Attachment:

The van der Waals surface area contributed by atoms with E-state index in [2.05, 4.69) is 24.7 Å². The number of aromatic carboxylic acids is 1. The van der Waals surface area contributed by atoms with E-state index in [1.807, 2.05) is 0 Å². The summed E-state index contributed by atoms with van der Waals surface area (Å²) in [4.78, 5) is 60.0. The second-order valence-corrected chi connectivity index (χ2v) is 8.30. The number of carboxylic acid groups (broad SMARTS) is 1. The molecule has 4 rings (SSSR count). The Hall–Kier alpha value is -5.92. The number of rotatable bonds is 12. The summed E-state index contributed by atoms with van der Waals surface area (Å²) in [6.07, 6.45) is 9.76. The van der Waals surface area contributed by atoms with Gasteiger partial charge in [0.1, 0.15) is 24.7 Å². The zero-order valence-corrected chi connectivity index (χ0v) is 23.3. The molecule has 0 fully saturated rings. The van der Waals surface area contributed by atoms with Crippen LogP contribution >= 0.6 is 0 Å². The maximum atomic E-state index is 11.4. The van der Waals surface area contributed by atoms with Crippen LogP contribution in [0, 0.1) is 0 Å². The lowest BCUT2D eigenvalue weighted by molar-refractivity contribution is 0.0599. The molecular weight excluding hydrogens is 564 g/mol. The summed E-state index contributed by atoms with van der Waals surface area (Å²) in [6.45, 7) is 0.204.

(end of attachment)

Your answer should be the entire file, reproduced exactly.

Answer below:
The van der Waals surface area contributed by atoms with E-state index in [2.05, 4.69) is 24.7 Å². The number of aromatic carboxylic acids is 1. The van der Waals surface area contributed by atoms with E-state index in [1.807, 2.05) is 0 Å². The summed E-state index contributed by atoms with van der Waals surface area (Å²) in [4.78, 5) is 60.0. The second-order valence-corrected chi connectivity index (χ2v) is 8.30. The number of carboxylic acid groups (broad SMARTS) is 1. The molecule has 4 rings (SSSR count). The Hall–Kier alpha value is -5.92. The number of rotatable bonds is 12. The summed E-state index contributed by atoms with van der Waals surface area (Å²) in [6.07, 6.45) is 9.76. The van der Waals surface area contributed by atoms with Gasteiger partial charge in [0.1, 0.15) is 24.7 Å². The zero-order valence-corrected chi connectivity index (χ0v) is 23.3. The molecule has 0 fully saturated rings. The van der Waals surface area contributed by atoms with Crippen LogP contribution >= 0.6 is 0 Å². The maximum atomic E-state index is 11.4. The van der Waals surface area contributed by atoms with Crippen LogP contribution in [0, 0.1) is 0 Å². The lowest BCUT2D eigenvalue weighted by molar-refractivity contribution is 0.0599. The molecular weight excluding hydrogens is 564 g/mol. The summed E-state index contributed by atoms with van der Waals surface area (Å²) in [6.45, 7) is 0.204.